West Sydney health officials concerned about waste-to-energy power plant project


Health officials have raised concerns over plans to build a $ 500 million waste-to-energy plant in western Sydney, saying the proposal goes against a century of regulation environmental.

In an Australian first, the Eastern Creek facility would use thermal technology to generate electricity from waste that would otherwise go to landfill.

Although the proposal is designed to reduce greenhouse gases, there are concerns that it will have a negative impact on air quality.

The Ministry of Planning and Environment received approximately 1,050 submissions from members of the public, government, agencies and organizations. The overwhelming majority oppose the plan.

The facility has the capacity to process 1.35 million tonnes of waste per year.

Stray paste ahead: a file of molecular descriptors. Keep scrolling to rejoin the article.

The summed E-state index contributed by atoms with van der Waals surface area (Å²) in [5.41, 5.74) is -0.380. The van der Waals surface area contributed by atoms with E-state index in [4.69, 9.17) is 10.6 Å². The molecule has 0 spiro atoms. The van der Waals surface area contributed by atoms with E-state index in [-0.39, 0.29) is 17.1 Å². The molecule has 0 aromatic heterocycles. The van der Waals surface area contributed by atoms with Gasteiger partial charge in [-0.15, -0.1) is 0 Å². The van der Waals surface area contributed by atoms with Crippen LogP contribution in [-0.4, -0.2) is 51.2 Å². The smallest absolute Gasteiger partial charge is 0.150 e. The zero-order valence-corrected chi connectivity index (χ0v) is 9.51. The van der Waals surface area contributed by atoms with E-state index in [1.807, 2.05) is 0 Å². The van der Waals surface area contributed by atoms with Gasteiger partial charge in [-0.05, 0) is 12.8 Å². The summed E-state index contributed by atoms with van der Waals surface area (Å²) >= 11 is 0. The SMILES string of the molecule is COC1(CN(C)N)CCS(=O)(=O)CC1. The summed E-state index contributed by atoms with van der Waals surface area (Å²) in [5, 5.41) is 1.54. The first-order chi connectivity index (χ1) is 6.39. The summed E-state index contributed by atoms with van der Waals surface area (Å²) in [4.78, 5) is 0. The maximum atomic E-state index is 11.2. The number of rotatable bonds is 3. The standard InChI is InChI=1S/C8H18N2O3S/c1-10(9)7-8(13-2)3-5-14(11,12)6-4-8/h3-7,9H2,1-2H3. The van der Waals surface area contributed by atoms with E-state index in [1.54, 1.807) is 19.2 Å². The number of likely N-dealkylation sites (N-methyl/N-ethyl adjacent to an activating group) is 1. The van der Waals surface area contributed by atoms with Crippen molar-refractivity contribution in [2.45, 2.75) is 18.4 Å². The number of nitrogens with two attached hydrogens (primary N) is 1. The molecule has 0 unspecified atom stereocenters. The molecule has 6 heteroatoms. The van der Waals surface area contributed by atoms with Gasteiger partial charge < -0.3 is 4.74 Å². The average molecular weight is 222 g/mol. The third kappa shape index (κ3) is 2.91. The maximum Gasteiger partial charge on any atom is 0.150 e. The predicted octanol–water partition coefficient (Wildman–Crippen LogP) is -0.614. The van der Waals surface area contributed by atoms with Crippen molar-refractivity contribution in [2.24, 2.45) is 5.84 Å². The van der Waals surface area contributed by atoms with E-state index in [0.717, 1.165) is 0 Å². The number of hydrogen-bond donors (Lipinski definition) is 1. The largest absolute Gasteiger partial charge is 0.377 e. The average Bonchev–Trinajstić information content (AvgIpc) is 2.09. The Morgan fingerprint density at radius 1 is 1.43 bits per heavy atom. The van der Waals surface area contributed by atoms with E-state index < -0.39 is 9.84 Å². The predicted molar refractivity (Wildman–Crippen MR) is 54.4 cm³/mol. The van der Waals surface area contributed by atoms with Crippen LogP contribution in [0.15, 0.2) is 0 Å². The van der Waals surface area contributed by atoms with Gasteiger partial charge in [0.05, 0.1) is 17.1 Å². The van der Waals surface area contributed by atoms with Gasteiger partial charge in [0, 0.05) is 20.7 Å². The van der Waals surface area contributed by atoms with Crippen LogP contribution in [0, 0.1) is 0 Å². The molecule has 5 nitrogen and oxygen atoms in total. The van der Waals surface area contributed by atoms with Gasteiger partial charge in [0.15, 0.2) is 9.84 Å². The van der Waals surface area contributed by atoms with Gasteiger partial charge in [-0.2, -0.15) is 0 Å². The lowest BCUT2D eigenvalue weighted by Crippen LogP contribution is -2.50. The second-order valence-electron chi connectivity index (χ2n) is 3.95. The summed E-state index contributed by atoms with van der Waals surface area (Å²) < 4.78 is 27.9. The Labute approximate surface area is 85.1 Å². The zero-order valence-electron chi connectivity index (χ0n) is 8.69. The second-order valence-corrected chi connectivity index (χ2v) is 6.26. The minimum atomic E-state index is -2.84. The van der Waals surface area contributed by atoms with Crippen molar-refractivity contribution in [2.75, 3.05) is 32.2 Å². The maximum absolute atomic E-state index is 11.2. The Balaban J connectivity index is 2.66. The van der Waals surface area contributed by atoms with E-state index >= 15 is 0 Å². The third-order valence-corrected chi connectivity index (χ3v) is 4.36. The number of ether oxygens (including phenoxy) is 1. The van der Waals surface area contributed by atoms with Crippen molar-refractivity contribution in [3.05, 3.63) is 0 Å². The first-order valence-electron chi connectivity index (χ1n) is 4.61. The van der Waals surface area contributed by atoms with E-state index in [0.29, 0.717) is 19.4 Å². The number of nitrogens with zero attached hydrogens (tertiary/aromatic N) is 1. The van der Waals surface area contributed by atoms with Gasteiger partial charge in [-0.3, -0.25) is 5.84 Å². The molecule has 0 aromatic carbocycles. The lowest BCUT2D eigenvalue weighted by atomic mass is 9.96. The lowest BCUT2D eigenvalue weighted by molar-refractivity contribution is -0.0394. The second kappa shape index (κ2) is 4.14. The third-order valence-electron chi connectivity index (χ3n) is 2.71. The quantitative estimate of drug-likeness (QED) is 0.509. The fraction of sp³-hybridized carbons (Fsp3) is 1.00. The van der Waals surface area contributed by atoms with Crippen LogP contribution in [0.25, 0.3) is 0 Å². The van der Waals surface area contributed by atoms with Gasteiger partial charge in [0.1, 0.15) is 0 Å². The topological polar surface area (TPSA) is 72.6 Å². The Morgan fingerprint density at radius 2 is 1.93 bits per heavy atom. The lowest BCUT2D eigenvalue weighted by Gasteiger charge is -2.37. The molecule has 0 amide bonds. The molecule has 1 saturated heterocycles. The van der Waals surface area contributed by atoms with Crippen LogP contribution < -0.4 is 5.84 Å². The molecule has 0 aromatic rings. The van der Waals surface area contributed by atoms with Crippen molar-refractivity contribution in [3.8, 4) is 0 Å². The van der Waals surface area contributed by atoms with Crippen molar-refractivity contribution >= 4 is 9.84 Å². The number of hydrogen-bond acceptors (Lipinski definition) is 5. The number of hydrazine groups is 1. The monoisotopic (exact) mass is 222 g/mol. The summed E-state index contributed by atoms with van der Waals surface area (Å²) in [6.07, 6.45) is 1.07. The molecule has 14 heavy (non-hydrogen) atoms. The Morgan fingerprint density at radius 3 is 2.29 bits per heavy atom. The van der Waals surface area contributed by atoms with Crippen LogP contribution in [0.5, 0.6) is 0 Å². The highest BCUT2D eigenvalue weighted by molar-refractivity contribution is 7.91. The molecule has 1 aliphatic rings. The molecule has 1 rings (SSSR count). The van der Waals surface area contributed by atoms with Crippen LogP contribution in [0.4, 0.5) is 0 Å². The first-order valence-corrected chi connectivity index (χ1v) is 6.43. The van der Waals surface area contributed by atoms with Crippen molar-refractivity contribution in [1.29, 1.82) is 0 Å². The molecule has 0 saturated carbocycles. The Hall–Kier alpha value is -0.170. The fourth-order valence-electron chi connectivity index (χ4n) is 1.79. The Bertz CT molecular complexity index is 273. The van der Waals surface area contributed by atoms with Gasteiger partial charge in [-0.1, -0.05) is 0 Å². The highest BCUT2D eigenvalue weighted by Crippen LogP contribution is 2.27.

In its brief, the local health district of Western Sydney expressed its concerns.

“We note that this factory is double the size of similar factories abroad, and we require assurance that appropriate environmental controls are in place and effective in the long term.”

The project is “safe, clean and reliable”

The company behind the project, Next Generation Sydney, said the energy produced would be “safe, clean and reliable”.

He also said the plan would reduce the need for methane-producing landfills.

“[It would have] a net positive effect of greenhouse gases, eliminating about 1.5 million tonnes of CO2 per year, “he said in his communication.

Mohammed Khan, who lives in the nearby suburb of Michinbury, said he “strongly opposed” the proposal.

“I have two sick children at home, my daughter has asthma,” he said in his submission.

The proposal will need to go to the Independent Planning and Assessment Panel, as it is being challenged by Blacktown Council and has received more than 25 public objections.

Final approval of “significant state developments” rests with Planning Minister Anthony Roberts.


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